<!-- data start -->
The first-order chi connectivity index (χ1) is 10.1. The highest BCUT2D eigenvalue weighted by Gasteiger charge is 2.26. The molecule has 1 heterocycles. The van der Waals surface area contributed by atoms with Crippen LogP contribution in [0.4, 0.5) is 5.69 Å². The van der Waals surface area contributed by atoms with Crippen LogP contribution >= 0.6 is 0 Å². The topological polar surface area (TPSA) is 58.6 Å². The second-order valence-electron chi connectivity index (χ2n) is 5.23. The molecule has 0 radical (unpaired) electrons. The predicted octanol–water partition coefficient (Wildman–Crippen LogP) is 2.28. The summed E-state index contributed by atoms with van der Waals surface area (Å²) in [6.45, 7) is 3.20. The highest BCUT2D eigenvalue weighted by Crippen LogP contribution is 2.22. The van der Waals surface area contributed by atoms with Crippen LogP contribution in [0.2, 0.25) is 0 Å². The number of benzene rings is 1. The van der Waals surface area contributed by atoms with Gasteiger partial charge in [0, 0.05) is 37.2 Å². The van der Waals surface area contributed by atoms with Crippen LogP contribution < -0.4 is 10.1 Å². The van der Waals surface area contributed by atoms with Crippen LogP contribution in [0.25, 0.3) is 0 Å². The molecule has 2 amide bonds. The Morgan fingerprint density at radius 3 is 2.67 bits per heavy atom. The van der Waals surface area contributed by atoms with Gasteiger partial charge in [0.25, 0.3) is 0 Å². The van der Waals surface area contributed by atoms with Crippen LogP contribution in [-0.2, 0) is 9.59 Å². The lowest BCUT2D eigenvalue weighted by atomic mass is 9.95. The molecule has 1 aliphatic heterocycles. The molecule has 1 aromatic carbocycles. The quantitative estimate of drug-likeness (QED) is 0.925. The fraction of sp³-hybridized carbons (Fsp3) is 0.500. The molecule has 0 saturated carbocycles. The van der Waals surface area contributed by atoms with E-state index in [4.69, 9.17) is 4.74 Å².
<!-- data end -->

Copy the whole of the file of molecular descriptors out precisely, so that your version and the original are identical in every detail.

The first-order chi connectivity index (χ1) is 10.1. The highest BCUT2D eigenvalue weighted by Gasteiger charge is 2.26. The molecule has 1 heterocycles. The van der Waals surface area contributed by atoms with Crippen LogP contribution in [0.4, 0.5) is 5.69 Å². The van der Waals surface area contributed by atoms with Crippen LogP contribution >= 0.6 is 0 Å². The topological polar surface area (TPSA) is 58.6 Å². The second-order valence-electron chi connectivity index (χ2n) is 5.23. The molecule has 0 radical (unpaired) electrons. The predicted octanol–water partition coefficient (Wildman–Crippen LogP) is 2.28. The summed E-state index contributed by atoms with van der Waals surface area (Å²) in [6.45, 7) is 3.20. The highest BCUT2D eigenvalue weighted by Crippen LogP contribution is 2.22. The van der Waals surface area contributed by atoms with Crippen LogP contribution in [0.2, 0.25) is 0 Å². The number of benzene rings is 1. The van der Waals surface area contributed by atoms with Gasteiger partial charge in [0, 0.05) is 37.2 Å². The van der Waals surface area contributed by atoms with Crippen LogP contribution < -0.4 is 10.1 Å². The van der Waals surface area contributed by atoms with Crippen LogP contribution in [0.25, 0.3) is 0 Å². The molecule has 2 amide bonds. The Morgan fingerprint density at radius 3 is 2.67 bits per heavy atom. The van der Waals surface area contributed by atoms with Gasteiger partial charge in [0.25, 0.3) is 0 Å². The van der Waals surface area contributed by atoms with Crippen LogP contribution in [-0.2, 0) is 9.59 Å². The lowest BCUT2D eigenvalue weighted by atomic mass is 9.95. The molecule has 1 aliphatic heterocycles. The molecule has 1 aromatic carbocycles. The quantitative estimate of drug-likeness (QED) is 0.925. The fraction of sp³-hybridized carbons (Fsp3) is 0.500. The molecule has 0 saturated carbocycles. The van der Waals surface area contributed by atoms with E-state index in [4.69, 9.17) is 4.74 Å².